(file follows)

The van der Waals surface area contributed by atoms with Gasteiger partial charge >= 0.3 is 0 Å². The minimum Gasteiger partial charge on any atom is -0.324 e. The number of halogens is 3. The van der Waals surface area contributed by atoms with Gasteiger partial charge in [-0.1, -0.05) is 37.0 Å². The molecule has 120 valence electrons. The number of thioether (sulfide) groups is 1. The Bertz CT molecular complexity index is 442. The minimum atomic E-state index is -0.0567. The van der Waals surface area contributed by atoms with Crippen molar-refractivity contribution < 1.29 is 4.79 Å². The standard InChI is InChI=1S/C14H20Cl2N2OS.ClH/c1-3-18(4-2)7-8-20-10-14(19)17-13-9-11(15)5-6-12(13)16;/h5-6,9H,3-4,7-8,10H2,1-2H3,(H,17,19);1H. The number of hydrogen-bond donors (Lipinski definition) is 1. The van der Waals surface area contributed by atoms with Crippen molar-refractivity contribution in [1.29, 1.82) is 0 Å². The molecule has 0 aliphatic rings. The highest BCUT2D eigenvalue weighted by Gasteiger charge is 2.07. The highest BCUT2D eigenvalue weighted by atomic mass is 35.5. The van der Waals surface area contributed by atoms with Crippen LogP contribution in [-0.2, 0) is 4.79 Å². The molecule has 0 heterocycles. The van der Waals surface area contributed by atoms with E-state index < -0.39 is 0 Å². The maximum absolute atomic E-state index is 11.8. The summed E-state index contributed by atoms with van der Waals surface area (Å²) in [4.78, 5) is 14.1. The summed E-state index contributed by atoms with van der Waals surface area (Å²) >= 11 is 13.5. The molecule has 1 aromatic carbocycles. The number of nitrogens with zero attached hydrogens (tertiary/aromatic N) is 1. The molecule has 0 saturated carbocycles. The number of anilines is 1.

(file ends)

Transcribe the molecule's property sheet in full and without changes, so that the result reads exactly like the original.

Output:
The van der Waals surface area contributed by atoms with Gasteiger partial charge >= 0.3 is 0 Å². The minimum Gasteiger partial charge on any atom is -0.324 e. The number of halogens is 3. The van der Waals surface area contributed by atoms with Gasteiger partial charge in [-0.1, -0.05) is 37.0 Å². The molecule has 120 valence electrons. The number of thioether (sulfide) groups is 1. The Bertz CT molecular complexity index is 442. The minimum atomic E-state index is -0.0567. The van der Waals surface area contributed by atoms with Crippen molar-refractivity contribution < 1.29 is 4.79 Å². The standard InChI is InChI=1S/C14H20Cl2N2OS.ClH/c1-3-18(4-2)7-8-20-10-14(19)17-13-9-11(15)5-6-12(13)16;/h5-6,9H,3-4,7-8,10H2,1-2H3,(H,17,19);1H. The number of hydrogen-bond donors (Lipinski definition) is 1. The van der Waals surface area contributed by atoms with Crippen molar-refractivity contribution in [1.29, 1.82) is 0 Å². The molecule has 0 aliphatic rings. The highest BCUT2D eigenvalue weighted by Gasteiger charge is 2.07. The highest BCUT2D eigenvalue weighted by atomic mass is 35.5. The van der Waals surface area contributed by atoms with Crippen LogP contribution in [-0.2, 0) is 4.79 Å². The molecule has 0 heterocycles. The van der Waals surface area contributed by atoms with E-state index < -0.39 is 0 Å². The maximum absolute atomic E-state index is 11.8. The summed E-state index contributed by atoms with van der Waals surface area (Å²) in [4.78, 5) is 14.1. The summed E-state index contributed by atoms with van der Waals surface area (Å²) >= 11 is 13.5. The molecule has 1 aromatic carbocycles. The number of nitrogens with zero attached hydrogens (tertiary/aromatic N) is 1. The molecule has 0 saturated carbocycles. The number of anilines is 1.